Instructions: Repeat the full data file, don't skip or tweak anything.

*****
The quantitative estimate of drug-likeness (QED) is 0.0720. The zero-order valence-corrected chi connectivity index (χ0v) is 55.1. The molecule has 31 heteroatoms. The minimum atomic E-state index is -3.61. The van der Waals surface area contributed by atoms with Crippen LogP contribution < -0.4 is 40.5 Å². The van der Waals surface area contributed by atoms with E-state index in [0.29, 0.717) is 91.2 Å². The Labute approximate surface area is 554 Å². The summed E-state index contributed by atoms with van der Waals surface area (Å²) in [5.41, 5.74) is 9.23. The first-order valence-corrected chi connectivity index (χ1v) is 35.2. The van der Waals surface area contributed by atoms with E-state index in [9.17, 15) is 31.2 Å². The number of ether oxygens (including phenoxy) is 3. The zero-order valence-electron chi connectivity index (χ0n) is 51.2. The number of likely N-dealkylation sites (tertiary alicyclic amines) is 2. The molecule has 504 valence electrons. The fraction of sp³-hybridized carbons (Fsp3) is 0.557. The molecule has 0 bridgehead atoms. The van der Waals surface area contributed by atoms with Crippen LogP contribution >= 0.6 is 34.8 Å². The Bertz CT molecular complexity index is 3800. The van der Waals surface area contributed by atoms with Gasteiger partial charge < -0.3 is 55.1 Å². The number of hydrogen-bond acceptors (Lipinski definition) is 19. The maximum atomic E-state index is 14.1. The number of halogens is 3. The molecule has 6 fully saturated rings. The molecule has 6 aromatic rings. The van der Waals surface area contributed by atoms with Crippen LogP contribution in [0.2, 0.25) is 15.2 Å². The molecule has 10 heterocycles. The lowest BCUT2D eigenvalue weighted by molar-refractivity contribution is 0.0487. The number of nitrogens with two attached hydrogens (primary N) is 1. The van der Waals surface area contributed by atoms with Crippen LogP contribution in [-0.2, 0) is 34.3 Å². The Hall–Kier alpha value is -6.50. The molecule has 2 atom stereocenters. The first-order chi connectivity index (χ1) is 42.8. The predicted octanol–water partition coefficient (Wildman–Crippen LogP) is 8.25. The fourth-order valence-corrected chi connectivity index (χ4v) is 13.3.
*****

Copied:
The quantitative estimate of drug-likeness (QED) is 0.0720. The zero-order valence-corrected chi connectivity index (χ0v) is 55.1. The molecule has 31 heteroatoms. The minimum atomic E-state index is -3.61. The van der Waals surface area contributed by atoms with Crippen LogP contribution < -0.4 is 40.5 Å². The van der Waals surface area contributed by atoms with E-state index in [0.29, 0.717) is 91.2 Å². The Labute approximate surface area is 554 Å². The summed E-state index contributed by atoms with van der Waals surface area (Å²) in [5.41, 5.74) is 9.23. The first-order valence-corrected chi connectivity index (χ1v) is 35.2. The van der Waals surface area contributed by atoms with E-state index in [9.17, 15) is 31.2 Å². The number of ether oxygens (including phenoxy) is 3. The zero-order valence-electron chi connectivity index (χ0n) is 51.2. The number of likely N-dealkylation sites (tertiary alicyclic amines) is 2. The molecule has 504 valence electrons. The fraction of sp³-hybridized carbons (Fsp3) is 0.557. The molecule has 0 bridgehead atoms. The van der Waals surface area contributed by atoms with Crippen LogP contribution >= 0.6 is 34.8 Å². The Bertz CT molecular complexity index is 3800. The van der Waals surface area contributed by atoms with Gasteiger partial charge < -0.3 is 55.1 Å². The number of hydrogen-bond acceptors (Lipinski definition) is 19. The maximum atomic E-state index is 14.1. The number of halogens is 3. The molecule has 6 fully saturated rings. The molecule has 6 aromatic rings. The van der Waals surface area contributed by atoms with Crippen LogP contribution in [0.2, 0.25) is 15.2 Å². The molecule has 10 heterocycles. The lowest BCUT2D eigenvalue weighted by molar-refractivity contribution is 0.0487. The number of nitrogens with two attached hydrogens (primary N) is 1. The van der Waals surface area contributed by atoms with Crippen LogP contribution in [-0.2, 0) is 34.3 Å². The Hall–Kier alpha value is -6.50. The molecule has 2 atom stereocenters. The first-order chi connectivity index (χ1) is 42.8. The predicted octanol–water partition coefficient (Wildman–Crippen LogP) is 8.25. The fourth-order valence-corrected chi connectivity index (χ4v) is 13.3.